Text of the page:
I keep mentioning costs, because a new version of the Vita needs to be super cheap to attract customers. If it’s more than £100, forget about it. Sony need to be cheaper than the New 3DS and ideally cheaper than the regular 3DS or 2DS too. You can argue that the 3DS is a different beast and not really in competition with the Vita, but perhaps that’s why Sony’s handheld has never competed. Targeting more non-gamers/casuals/parents with competitive pricing next to the 3DS, could do wonders.

How else could Sony keep those costs down? Maybe they’ll take another crack at releasing a handheld without an option to play physical game cartridges/disks. We laughed the PSP Go out of town for exactly that back in 2009, but it could be that the times have caught up with Sony’s earlier ambitions. In 2009, PSN was a pricing disaster for PSP games and rarely competed with physical prices. It’s far from perfect now, but the vast array of indie titles (not to mention the PS+ freebies) has seen many Vita lovers barely use their cartridge slot. The flipside of this being that a single market for games means a lack of incentive to keep prices low.

Sony may also find that they’ll confuse the market with a new Vita, especially with PlayStation TV now thrown into the mix. PSTV’s price was recently slashed to £45, making it much more appealing and the cheapest way to get into Vita gaming, albeit only on your TV.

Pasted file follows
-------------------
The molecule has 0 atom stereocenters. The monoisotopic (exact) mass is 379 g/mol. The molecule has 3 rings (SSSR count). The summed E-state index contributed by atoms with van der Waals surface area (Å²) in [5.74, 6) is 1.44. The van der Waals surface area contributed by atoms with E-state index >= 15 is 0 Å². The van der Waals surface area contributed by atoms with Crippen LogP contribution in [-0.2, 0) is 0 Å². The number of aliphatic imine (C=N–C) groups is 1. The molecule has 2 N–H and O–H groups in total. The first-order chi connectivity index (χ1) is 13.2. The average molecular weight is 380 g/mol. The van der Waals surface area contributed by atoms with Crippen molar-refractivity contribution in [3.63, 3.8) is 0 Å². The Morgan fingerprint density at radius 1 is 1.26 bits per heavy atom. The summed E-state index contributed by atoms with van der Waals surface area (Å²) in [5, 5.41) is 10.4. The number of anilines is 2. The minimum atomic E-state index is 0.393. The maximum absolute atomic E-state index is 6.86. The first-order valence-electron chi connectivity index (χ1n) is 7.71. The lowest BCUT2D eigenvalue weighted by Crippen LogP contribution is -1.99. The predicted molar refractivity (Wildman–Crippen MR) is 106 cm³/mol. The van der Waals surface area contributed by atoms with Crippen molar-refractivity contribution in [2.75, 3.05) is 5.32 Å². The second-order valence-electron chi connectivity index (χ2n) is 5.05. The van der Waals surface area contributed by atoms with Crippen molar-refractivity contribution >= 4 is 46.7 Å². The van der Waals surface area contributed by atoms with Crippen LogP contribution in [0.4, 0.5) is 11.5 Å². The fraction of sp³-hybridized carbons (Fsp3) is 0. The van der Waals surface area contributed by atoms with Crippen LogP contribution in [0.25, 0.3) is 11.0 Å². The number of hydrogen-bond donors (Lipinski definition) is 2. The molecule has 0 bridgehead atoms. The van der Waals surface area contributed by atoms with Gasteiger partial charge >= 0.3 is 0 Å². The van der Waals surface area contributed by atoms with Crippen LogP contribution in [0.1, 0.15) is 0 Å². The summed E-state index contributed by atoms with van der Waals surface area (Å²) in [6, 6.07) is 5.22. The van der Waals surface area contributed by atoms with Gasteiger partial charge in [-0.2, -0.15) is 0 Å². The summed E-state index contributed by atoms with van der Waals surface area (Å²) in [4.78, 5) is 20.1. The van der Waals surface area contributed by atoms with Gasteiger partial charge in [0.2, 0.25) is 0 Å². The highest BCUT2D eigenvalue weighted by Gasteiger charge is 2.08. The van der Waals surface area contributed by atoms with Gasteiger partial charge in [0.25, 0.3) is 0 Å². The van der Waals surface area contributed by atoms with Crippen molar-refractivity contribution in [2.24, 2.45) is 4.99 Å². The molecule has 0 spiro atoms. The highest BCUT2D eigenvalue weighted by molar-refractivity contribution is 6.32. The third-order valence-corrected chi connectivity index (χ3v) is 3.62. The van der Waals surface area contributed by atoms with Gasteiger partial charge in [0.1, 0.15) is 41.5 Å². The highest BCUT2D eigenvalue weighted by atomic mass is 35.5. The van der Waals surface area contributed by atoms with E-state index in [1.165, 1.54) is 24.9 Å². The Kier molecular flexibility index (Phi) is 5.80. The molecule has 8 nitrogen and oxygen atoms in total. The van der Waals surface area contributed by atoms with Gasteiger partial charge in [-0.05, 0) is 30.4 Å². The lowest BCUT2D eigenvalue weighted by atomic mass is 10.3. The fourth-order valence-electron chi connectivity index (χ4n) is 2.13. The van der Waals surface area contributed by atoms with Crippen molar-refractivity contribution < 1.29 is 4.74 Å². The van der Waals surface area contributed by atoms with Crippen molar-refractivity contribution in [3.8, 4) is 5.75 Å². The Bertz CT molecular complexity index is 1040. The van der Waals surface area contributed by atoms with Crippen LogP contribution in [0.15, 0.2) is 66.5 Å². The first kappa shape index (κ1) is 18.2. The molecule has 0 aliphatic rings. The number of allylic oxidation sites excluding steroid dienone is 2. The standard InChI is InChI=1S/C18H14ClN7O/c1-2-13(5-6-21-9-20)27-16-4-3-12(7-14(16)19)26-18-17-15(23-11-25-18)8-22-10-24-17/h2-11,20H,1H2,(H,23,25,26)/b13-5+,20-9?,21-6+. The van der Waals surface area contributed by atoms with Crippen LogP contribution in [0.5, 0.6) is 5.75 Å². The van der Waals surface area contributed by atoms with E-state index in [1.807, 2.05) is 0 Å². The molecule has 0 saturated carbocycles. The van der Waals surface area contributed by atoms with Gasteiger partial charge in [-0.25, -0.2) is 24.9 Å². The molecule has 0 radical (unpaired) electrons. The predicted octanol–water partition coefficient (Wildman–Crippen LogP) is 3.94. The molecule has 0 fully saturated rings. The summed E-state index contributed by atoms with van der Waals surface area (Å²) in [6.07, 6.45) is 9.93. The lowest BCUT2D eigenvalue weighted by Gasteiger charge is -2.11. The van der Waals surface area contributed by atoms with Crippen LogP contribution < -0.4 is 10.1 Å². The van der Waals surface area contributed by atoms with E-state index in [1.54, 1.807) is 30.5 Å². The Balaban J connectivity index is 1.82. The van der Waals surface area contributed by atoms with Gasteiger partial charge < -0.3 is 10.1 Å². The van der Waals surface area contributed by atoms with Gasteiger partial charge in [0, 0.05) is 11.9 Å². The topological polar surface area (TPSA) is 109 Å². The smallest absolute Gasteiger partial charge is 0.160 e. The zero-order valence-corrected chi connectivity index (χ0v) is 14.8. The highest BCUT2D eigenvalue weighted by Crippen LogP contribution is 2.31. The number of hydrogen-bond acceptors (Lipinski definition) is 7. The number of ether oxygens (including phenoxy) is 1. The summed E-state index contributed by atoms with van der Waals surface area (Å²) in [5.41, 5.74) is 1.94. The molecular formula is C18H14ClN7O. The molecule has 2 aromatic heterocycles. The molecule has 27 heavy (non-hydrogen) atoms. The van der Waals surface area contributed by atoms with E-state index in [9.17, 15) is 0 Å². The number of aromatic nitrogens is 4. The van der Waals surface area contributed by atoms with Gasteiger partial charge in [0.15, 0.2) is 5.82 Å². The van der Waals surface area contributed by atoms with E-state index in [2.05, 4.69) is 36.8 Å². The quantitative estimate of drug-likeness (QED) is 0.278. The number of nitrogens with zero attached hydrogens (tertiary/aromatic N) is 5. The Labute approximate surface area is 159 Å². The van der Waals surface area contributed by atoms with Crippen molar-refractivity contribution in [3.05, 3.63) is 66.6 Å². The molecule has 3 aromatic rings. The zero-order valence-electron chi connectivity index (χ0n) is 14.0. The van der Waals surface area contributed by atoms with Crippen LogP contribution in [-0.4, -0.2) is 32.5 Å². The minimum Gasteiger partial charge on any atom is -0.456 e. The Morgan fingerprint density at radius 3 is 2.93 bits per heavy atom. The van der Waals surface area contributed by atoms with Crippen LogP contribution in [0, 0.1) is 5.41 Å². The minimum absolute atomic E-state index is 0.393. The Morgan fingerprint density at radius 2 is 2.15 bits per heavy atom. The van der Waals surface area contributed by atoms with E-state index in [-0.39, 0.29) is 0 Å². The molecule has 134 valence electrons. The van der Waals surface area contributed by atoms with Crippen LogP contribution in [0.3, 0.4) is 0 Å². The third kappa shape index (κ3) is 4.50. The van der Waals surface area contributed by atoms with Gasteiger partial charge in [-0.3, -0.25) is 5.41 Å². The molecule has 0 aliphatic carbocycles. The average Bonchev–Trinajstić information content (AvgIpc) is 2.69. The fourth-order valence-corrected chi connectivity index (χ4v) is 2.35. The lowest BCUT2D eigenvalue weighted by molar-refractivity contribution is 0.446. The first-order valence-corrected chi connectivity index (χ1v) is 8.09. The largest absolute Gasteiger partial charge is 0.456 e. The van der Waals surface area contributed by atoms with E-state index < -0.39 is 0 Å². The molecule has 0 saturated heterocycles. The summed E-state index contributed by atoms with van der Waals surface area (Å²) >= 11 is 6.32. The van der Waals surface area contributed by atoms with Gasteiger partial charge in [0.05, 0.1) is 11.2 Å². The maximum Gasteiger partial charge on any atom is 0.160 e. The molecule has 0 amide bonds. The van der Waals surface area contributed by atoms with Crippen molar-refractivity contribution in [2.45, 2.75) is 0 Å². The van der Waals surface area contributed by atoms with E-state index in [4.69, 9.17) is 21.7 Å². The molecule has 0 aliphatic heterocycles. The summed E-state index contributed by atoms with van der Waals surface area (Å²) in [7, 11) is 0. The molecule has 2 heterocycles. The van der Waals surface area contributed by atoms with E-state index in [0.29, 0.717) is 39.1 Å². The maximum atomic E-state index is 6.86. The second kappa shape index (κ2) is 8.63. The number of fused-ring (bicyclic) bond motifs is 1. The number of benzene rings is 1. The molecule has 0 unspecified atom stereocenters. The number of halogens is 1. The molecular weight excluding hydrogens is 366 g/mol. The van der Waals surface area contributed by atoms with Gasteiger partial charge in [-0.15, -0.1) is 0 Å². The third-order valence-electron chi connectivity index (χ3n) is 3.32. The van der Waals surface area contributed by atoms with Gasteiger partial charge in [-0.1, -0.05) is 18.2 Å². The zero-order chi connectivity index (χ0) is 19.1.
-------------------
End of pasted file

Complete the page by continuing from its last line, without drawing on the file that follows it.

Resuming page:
But what else would we want to see on the new Vita? Original Vita buyers would love to see the original OLED screen make a comeback, as the newer LCD screen is a bit duller. I wouldn’t count on this as the LCD screen is much cheaper and did improve battery life with the Vita Slim model.

The Vita’s disastrously priced proprietary memory cards have always been a controversial point, so it would be nice to see Sony finally allow traditional SD cards, so we could afford acres of cheap storage and not have to play an annoying memory management game every time we buy a larger title.

As ever with evolving forms of tech, we’d want it to be lighter to hold and feature improved battery life too. Lots of colours available at launch would be another benefit. They may as well get in on the detachable faceplates fad too. So, um, yes copy Nintendo then.

So would a new Vita and a bump in sales convince developers to make big-budget titles again? To be honest, it would have to be a staggering sales comeback to push this movement, but even an increase of indie games or ports of even more PC titles would be good for the life of the machine. If the Remote Play functions also improved, we’d love to shout about them more, as they’re just too inconsistent right now to praise it as a serious selling point.

There’s never been a handheld as powerful as the Vita and we’re certainly prepared to give it another chance. If Sony are set to bow out of the handheld market after the Vita, we hope they’ll at least go out swinging in the final round.

Leave a Reply

Fill in your details below or click an icon to log in: Logo

You are commenting using your account. Log Out /  Change )

Facebook photo

You are commenting using your Facebook account. Log Out /  Change )

Connecting to %s